Australia’s credibility would be boosted on the world stage if the yes vote wins the looming Indigenous voice referendum, a senior Pacific leader says.

Henry Puna, the head of the Pacific Islands Forum, said on Wednesday that while he respected the country’s right to make its own democratic decision it would be “wonderful to see Australia vote yes”.

The Pacific Islands Forum, founded more than 50 years ago, is a key regional body that coordinates political and economic policy among its 18 members including Australia, New Zealand and Pacific island countries.

Puna was asked during a media conference in Fiji to describe the consequences for Australia’s relationships with the Pacific in the event of either a yes or a no victory in the referendum.

“That’s a very difficult question to be asked, the fact being that, you know, we have no right to interfere with your domestic policies, and whatever happens domestically in your country,” the secretary general said.

“And yet … it would be wonderful to see Australia vote yes, because I think it’ll elevate Australia’s position, and maybe even credibility, on the international stage.”

Puna noted that it was “a democratic choice that has to be made by Australian citizens and we respect that – all the way”.

He said he would “wait and see what the Australian people will come up with on the referendum”.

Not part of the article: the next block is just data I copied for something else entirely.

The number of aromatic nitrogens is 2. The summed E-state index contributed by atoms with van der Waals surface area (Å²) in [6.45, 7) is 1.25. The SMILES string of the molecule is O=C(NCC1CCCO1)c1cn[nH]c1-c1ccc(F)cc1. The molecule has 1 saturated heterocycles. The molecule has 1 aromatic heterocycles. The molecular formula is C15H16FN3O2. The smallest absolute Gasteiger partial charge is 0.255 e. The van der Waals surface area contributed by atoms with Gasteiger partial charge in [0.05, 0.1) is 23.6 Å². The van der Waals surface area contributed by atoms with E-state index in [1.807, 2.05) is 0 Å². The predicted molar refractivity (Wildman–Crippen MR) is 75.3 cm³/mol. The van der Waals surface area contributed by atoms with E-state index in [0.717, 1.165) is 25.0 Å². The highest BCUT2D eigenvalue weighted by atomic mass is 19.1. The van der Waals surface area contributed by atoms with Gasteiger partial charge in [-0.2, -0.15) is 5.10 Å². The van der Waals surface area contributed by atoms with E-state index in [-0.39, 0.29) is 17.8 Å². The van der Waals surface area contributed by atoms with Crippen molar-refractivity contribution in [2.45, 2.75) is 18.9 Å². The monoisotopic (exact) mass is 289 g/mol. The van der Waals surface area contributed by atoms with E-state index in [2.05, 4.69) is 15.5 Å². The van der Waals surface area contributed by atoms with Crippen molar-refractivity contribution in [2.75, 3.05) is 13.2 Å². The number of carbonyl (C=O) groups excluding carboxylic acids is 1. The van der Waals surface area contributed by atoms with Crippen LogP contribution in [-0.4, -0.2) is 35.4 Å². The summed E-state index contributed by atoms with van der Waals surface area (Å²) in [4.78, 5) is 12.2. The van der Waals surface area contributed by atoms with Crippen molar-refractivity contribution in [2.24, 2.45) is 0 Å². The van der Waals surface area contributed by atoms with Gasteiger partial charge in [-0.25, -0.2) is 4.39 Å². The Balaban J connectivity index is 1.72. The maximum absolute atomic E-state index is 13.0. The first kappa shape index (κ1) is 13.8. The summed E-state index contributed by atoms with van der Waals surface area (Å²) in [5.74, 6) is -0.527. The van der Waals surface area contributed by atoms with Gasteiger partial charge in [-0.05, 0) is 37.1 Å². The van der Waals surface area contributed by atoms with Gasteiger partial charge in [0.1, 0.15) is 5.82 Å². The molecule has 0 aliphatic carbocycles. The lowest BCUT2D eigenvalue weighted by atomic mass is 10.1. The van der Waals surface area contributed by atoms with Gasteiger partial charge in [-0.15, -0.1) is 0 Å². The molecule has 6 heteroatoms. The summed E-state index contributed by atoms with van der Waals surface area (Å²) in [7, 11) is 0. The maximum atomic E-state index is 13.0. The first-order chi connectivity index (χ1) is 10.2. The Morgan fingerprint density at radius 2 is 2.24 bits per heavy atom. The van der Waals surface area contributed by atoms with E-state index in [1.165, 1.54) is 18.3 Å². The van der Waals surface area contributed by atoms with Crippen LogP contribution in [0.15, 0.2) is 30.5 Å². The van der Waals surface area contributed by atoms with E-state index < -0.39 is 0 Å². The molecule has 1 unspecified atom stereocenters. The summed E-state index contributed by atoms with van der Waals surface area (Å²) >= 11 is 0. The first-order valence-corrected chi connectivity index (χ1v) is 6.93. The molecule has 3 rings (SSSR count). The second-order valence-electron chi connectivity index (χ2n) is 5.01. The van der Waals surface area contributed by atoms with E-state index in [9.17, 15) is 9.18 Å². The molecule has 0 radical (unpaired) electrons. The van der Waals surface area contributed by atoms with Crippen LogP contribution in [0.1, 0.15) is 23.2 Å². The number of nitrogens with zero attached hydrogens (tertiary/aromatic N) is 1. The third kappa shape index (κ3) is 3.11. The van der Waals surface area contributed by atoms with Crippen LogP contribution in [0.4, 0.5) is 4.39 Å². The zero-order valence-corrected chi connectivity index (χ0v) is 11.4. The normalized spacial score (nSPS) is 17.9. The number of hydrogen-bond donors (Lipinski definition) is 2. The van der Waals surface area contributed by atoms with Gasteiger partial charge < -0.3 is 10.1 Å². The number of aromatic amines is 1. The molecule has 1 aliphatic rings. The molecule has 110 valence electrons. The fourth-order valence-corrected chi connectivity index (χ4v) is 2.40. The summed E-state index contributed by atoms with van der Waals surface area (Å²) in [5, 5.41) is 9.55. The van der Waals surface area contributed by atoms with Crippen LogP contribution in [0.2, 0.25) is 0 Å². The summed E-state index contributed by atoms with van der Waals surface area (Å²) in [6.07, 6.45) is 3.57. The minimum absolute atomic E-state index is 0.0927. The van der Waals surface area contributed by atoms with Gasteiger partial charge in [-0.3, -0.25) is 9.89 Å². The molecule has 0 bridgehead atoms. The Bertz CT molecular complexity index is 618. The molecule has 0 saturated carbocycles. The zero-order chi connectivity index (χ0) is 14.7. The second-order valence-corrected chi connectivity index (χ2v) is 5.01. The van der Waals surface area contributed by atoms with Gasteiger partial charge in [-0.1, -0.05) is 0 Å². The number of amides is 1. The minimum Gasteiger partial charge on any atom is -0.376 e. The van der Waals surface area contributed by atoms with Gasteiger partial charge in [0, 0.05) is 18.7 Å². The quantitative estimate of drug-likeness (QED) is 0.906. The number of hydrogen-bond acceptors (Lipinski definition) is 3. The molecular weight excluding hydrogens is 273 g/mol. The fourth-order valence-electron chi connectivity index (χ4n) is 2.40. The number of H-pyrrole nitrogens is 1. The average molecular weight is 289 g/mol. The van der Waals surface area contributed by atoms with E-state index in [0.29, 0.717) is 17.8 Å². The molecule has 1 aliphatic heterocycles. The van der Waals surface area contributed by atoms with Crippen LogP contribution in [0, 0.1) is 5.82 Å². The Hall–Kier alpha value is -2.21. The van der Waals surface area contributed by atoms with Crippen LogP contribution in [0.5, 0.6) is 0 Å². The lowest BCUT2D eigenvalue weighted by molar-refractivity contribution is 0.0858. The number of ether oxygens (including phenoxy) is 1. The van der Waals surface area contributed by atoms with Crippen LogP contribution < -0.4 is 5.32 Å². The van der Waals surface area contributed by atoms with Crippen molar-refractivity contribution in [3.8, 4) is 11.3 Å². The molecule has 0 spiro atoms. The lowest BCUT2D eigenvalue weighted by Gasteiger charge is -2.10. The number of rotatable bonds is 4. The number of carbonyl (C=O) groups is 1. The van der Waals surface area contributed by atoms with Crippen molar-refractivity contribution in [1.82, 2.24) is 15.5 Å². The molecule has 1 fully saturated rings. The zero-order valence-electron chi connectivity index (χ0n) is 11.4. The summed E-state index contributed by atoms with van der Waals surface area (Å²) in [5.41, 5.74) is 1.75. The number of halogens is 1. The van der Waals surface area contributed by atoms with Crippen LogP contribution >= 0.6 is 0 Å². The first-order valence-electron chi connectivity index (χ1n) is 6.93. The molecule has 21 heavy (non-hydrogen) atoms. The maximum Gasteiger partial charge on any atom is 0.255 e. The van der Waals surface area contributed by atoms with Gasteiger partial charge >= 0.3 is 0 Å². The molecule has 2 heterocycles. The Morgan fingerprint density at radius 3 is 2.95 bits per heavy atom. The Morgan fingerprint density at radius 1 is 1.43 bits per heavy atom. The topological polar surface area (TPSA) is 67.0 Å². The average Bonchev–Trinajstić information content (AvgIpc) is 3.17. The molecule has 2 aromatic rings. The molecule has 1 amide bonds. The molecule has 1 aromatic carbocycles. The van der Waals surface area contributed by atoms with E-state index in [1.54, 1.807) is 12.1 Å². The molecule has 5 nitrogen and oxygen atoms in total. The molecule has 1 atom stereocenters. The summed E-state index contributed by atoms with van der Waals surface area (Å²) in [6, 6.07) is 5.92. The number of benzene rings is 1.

Puna’s comments, made during a regular briefing for media across the region, shine a spotlight on the potential impact of the voice referendum on Australia’s international relationships.

Australians will decide whether to alter the constitution to recognise Aboriginal and Torres Strait Islander peoples as the First Peoples of Australia by establishing an advisory body to be known as the voice.

Earlier this week, Vanuatu’s former foreign minister Ralph Regenvanu said a no vote on 14 October would be a blow to Australia’s relationships with the region.

The former Liberal foreign minister, Julie Bishop, said in August that a no win would send a “very negative message” to the world about the openness and empathy of Australian society.

But Warren Mundine, a leading no campaigner, has said the impact of the referendum on Australia’s international reputation has been exaggerated.

Mundine told the press club last week: “Whether it’s a yes vote or whether it’s a no vote, I’m sorry to tell everyone in Australia, the Americans, the Europeans don’t get out of bed and think about ‘Oh, gee, what’s Australia doing today?’ They don’t, they couldn’t give a crap, I can tell you that now.”

Mundine said he sat on the boards of international mining companies and when they sought to raise capital “no one has ever mentioned the voice to us”.

“They don’t really care about Australia. [On] this idea that we’re going to be this pariah: mate look at some of the countries in the world that we do business with and how they treat their own citizens,” said Mundine.